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United States Court of Appeals, Ninth Circuit.

Mario ARCIGA, Petitioner-Appellee, v. Scott FRAUENHEIM, Warden Respondent-Appellant.

No. 22-16974

Decided: April 17, 2023

Before: Richard R. Clifton, Mark J. Bennett, and Roopali H. Desai, Circuit Judges. David A. Eldridge (argued) and Brian R. Means, Deputy Attorneys General; Tami M. Krenzin, Supervising Deputy Attorney General; Michael P. Farrell, Senior Assistant Attorney General; Rob Bonta, Attorney General of California; Office of the California Attorney General; Sacramento, California; for Respondent-Appellant. David M. Porter (argued) and Jerome Price Jr., Assistant Federal Public Defenders; Heather E. Williams, Federal Public Defender; Federal Public Defender's Office; Sacramento, California; for Petitioner-Appellee.


This appeal is dismissed with prejudice as moot. Appellant Warden has conceded, in his March 15, 2023 letter to the court (Docket No. 30), that this court could no longer provide meaningful relief to Arciga after the state court's complete vacatur of his original conviction. Although the Warden continued to contest mootness, he did so only on the ground that the district court's alleged legal error was capable of repetition, yet evading review. We are not persuaded by this argument as the purported error could be presented on appeal following a district court's rejection of a similar argument by another petitioner, or after a grant of habeas relief by a district court that was stayed by the district court or by this court, or after a grant of relief that was challenged by the warden in that case with sufficient promptness to permit this court's effective review before release was required under the terms of the district court's order, or under other circumstances. Cf. Cox v. McCarthy, 829 F.2d 800, 803–05 (9th Cir. 1987) (determining that the petitioners' habeas challenge to the constitutionality of a state statute did not meet the capable-of-repetition exception, despite the likelihood that no similarly situated claimant could ever satisfy the exception, “[b]ecause other inmates subject to [the challenged statute] may bring a class habeas action to resolve the ex post facto claim[.]”).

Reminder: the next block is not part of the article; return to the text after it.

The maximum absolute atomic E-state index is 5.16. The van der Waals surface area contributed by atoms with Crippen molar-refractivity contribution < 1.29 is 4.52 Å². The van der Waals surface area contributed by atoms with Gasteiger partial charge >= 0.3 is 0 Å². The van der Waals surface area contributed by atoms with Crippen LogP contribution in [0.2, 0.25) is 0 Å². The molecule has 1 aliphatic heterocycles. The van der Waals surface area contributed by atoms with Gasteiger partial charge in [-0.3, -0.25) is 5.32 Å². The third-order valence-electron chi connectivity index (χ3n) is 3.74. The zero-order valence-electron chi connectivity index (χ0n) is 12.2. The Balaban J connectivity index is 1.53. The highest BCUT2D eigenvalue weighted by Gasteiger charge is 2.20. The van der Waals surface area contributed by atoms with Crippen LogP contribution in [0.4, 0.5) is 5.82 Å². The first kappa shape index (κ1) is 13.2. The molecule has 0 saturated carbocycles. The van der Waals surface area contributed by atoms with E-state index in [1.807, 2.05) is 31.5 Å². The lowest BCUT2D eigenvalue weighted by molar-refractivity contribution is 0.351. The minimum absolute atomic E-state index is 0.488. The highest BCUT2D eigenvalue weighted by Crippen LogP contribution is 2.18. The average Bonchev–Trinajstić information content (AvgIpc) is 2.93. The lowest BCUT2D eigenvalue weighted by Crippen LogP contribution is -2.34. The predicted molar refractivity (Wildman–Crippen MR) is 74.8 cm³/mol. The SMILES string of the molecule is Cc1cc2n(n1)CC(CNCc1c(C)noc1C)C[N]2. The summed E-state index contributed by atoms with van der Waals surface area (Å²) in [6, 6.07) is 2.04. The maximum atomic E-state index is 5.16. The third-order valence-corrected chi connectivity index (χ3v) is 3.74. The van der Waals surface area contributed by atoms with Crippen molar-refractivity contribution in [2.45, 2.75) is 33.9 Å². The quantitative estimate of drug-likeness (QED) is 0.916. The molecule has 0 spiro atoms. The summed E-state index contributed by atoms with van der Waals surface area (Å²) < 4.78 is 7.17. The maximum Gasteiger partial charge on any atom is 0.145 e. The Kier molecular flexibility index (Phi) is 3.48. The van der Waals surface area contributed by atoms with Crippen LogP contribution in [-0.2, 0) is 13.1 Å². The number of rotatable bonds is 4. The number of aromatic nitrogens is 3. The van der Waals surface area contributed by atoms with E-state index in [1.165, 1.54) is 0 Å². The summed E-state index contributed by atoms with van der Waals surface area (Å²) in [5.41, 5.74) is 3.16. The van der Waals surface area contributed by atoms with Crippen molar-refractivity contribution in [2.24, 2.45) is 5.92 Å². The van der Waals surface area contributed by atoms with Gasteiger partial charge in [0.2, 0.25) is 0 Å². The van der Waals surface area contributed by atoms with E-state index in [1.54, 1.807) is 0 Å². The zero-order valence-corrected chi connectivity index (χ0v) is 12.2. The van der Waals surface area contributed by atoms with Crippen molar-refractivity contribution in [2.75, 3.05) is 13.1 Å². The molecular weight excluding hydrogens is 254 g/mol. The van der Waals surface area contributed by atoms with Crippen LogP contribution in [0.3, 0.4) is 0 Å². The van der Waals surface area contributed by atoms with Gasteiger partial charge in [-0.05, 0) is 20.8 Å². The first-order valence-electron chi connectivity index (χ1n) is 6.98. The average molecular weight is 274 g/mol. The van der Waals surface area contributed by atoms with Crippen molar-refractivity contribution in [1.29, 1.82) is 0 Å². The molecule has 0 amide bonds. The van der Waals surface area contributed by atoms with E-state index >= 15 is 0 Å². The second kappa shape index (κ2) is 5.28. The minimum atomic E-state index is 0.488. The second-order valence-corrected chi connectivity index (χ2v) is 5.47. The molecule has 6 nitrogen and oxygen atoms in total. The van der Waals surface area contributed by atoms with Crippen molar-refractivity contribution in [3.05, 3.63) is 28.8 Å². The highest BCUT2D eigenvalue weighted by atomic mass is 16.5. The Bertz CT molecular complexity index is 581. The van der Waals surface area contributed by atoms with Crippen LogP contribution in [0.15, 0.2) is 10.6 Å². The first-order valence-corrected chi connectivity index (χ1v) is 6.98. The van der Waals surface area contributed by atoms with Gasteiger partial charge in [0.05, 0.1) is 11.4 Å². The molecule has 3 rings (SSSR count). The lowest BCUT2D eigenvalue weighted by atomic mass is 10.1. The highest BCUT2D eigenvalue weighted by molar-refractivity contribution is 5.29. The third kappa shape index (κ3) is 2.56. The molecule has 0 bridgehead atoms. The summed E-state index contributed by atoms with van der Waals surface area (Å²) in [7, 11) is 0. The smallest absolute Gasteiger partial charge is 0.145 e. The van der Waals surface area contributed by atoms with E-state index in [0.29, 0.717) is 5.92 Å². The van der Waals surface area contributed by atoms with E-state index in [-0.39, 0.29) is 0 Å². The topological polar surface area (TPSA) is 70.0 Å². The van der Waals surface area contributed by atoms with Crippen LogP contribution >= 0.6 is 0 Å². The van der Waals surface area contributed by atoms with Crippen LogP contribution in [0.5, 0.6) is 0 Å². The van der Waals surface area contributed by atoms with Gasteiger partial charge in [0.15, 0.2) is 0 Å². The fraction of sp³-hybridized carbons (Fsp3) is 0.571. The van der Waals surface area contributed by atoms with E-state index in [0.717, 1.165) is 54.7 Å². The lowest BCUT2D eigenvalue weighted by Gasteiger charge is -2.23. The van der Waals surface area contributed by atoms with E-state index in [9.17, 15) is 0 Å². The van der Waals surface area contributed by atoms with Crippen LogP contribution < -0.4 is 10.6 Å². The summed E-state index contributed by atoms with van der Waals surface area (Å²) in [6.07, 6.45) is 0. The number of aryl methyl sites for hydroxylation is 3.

Because the case became moot during the pendency of the appeal, we conclude that the district court's orders granting habeas relief should be vacated. 1 We remand the matter to the district court with instructions to dismiss Arciga's petition. See United States v. Munsingwear, Inc., 340 U.S. 36, 39–40, 71 S.Ct. 104, 95 L.Ed. 36 (1950).

Each party to bear its own costs.

APPEAL DISMISSED; REMANDED with instructions to vacate and dismiss.


1.   This vacatur should not be read as expressing an opinion on the merits of the district court's orders.

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Docket No: No. 22-16974

Decided: April 17, 2023

Court: United States Court of Appeals, Ninth Circuit.

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